Chant music called to me long before my conversion to Catholicism. It is such a beautiful form of prayer, and I love attending masses where chanting is performed. It adds a certain dimension to the whole experience. Sacred music and Gregorian chants have gained a wider audience over the last few years with the release of albums such as Angels and Saints at Ephesus by Benedictines of Mary Queen of Apostles. They’ve released several albums that have soared to the top of the classical music charts. You can imagine how delighted I’ve been that chanting has been added to our masses whenever possible. If you haven’t attended a live performance of chanting, I would encourage you to place that at the top of your bucket list. We’ve had two live performances at my church this year and it’s truly an incredible experience.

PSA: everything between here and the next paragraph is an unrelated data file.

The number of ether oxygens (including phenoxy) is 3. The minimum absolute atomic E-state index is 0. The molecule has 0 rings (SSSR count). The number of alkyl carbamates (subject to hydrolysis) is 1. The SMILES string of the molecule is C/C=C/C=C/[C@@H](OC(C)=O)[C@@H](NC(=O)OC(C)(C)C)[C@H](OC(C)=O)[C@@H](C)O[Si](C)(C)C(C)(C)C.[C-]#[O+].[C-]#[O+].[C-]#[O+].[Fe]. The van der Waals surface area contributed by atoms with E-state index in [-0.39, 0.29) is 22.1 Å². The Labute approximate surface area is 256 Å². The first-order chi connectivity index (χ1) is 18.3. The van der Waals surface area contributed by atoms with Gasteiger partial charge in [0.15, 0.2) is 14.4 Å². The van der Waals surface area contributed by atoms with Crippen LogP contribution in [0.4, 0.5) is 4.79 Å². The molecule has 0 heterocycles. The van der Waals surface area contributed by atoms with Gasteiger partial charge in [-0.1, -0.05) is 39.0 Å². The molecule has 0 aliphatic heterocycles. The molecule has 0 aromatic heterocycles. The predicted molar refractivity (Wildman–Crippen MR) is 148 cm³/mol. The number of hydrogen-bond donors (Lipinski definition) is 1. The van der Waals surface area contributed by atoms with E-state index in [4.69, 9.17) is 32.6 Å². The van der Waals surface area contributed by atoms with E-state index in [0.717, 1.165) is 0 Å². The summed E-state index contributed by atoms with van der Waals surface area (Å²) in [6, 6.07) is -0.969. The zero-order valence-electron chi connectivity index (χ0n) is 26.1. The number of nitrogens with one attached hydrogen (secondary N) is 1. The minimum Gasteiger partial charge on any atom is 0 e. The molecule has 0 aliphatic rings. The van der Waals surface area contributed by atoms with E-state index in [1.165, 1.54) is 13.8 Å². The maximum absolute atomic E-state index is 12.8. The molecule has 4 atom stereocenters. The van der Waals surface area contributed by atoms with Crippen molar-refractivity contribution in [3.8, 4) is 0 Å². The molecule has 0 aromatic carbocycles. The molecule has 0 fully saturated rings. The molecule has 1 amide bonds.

Gregorian Chant School
I’ve discovered that the Gregorian Chant School start next month. Yes, there is an annual local chant school every November, and I’ve registered. I will be attending Saint Basil’s School of Gregorian Chant for four weeks in November. Our class ends with us celebrating mass as chanters on Christ the King Sunday. How cool is that? I have always, always, always wanted to learn how to chant. We will be spending Saturdays learning about the history of chant, how to read the musical notations, and, of course, learning how to chant. What a great way to spend a Saturday.
Listen to Gregorian Chant
If you’re not familiar with Gregorian Chant or can’t remember what it sounds like, listen to the sample track. You might also be interested in the music below, as well as some of the chant recordings, especially Advent at Ephesus. Tell me what you think. Do you love chant music, too? Have you ever shared my dream of wanting to chant? Let me know in the comment box below.